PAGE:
World Economy

Asia’s Largest Biomass Power Plant Opens in S. Korea

Asia’s Largest Biomass Power Plant Opens in S. Korea Asia’s Largest Biomass Power Plant Opens in S. Korea

Oman Oil Company’s partly-owned South Korea’s power producer—GS EPS—has officially inaugurated the largest biomass power plant in Asia.

The project has a capacity of 105 megawatt, which was developed with a capital expenditure of about $273 million. GS EPS is a joint venture in Korea between OOC (30%) and GS Holdings (70%), according to a press release, Yahoo reported.

GS EPS, Korea’s independent power producer has conducted a project completion ceremony for the Biomass Power Plant in the presence of executives of GS Group and OOC, at GS EPS’s Bogok Industrial Complex at Dangjin, Chungnam Province, South Korea.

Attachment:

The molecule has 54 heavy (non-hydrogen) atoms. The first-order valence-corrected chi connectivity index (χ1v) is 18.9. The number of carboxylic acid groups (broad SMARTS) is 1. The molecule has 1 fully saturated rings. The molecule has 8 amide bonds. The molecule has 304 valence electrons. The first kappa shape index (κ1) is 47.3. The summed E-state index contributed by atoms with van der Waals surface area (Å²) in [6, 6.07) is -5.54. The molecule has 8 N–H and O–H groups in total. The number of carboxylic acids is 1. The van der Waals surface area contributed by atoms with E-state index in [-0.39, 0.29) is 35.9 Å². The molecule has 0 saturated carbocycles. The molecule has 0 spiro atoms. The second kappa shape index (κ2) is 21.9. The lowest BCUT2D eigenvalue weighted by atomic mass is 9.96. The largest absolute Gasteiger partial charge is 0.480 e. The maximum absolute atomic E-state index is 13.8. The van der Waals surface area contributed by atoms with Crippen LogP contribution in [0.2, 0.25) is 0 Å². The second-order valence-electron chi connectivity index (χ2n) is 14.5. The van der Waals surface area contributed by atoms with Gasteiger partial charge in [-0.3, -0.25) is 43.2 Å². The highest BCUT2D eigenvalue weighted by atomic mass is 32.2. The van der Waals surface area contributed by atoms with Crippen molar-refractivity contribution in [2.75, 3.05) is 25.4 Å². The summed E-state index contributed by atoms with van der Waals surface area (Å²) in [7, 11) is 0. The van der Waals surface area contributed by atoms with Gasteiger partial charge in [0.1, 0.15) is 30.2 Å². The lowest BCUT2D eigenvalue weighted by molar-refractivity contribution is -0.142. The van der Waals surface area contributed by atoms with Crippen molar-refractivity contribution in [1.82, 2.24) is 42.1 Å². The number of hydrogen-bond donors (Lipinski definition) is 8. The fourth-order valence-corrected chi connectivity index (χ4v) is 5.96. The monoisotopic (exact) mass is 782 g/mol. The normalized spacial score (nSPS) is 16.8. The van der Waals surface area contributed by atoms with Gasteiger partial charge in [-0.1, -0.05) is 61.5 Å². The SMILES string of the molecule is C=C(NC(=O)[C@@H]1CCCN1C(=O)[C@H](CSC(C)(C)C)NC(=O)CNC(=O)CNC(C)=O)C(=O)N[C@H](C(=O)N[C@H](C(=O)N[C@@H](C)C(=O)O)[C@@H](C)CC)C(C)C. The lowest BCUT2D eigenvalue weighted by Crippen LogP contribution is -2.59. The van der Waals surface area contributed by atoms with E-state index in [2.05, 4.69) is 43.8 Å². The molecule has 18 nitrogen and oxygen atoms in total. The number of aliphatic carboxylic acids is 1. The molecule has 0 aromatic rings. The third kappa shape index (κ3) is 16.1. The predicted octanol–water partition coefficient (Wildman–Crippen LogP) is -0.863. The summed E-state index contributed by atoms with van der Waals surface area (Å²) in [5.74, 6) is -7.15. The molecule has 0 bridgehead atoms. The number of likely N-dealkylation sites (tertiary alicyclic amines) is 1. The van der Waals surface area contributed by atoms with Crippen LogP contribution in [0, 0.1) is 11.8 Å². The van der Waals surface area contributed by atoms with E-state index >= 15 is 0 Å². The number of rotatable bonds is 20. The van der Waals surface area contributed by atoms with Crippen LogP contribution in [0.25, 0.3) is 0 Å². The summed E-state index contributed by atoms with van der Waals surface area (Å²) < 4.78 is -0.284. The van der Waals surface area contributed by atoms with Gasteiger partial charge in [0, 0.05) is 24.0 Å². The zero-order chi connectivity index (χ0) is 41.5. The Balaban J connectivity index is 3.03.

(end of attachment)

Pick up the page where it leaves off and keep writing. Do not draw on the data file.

“It is a great pleasure for OOC to witness the inauguration of the project completion with GS Holdings. This investment is part of the company’s integrated strategy to diversify its growing investments internationally,” said Hilal Al Kharusi, vice-president of emerging businesses at OOC.

“OOC plays a vital role to facilitate the transfer of expertise and technology to form a knowledge-based economy, and aims to build the technological and operational capacities through strategic partnerships. In future, similar renewable energy project opportunity can be explored in Oman,” he added.

GS EPS generates and provides electricity using natural gas and bio energy. The company operates LNG fired combined cycle power plants in Dangjin, Chungnam Province, which has a capacity of 1,500 megawatt; biomass power plant in Shandong, China of 30 megawatt; and fuel cell power plant in Korea.

GS EPS Biomass Power Plant, which will use Palm Kernel Shell, an environmentally-friendly fuel for the plant and produce electricity by the steam turbine and Circulating Fluidized Bed Combustion type boiler. The Biomass Power Plant has the capacity to generate electricity for 110,000 people. Further, it is very effective for carbon reduction, comparing to other conventional power plants.